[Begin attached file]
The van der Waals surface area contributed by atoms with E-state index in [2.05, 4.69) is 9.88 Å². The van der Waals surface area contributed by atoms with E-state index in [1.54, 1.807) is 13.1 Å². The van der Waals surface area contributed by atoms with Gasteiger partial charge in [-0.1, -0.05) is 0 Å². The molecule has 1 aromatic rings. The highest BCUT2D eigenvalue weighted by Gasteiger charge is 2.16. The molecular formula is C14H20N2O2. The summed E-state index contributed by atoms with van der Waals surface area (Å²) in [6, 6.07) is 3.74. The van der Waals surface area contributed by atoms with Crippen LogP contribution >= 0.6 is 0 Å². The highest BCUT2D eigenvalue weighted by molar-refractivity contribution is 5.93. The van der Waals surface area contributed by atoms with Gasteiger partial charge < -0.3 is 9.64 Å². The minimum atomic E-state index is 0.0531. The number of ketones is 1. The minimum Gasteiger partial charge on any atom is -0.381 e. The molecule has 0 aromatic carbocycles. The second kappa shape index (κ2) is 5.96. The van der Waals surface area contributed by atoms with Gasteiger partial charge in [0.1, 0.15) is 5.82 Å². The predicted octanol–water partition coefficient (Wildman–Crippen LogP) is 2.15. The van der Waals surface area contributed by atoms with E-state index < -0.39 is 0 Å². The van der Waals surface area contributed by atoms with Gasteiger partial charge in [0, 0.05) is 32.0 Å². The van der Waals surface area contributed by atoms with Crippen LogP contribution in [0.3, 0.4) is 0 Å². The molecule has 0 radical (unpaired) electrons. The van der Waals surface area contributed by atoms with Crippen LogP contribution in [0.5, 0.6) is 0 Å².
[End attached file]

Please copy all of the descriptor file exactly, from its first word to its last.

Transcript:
The van der Waals surface area contributed by atoms with E-state index in [2.05, 4.69) is 9.88 Å². The van der Waals surface area contributed by atoms with E-state index in [1.54, 1.807) is 13.1 Å². The van der Waals surface area contributed by atoms with Gasteiger partial charge in [-0.1, -0.05) is 0 Å². The molecule has 1 aromatic rings. The highest BCUT2D eigenvalue weighted by Gasteiger charge is 2.16. The molecular formula is C14H20N2O2. The summed E-state index contributed by atoms with van der Waals surface area (Å²) in [6, 6.07) is 3.74. The van der Waals surface area contributed by atoms with Crippen LogP contribution >= 0.6 is 0 Å². The highest BCUT2D eigenvalue weighted by molar-refractivity contribution is 5.93. The van der Waals surface area contributed by atoms with Gasteiger partial charge < -0.3 is 9.64 Å². The minimum atomic E-state index is 0.0531. The number of ketones is 1. The minimum Gasteiger partial charge on any atom is -0.381 e. The molecule has 0 aromatic carbocycles. The second kappa shape index (κ2) is 5.96. The van der Waals surface area contributed by atoms with Gasteiger partial charge in [0.1, 0.15) is 5.82 Å². The predicted octanol–water partition coefficient (Wildman–Crippen LogP) is 2.15. The van der Waals surface area contributed by atoms with E-state index < -0.39 is 0 Å². The van der Waals surface area contributed by atoms with Gasteiger partial charge in [0, 0.05) is 32.0 Å². The van der Waals surface area contributed by atoms with Crippen LogP contribution in [0.3, 0.4) is 0 Å². The molecule has 0 radical (unpaired) electrons. The van der Waals surface area contributed by atoms with Crippen LogP contribution in [0.5, 0.6) is 0 Å².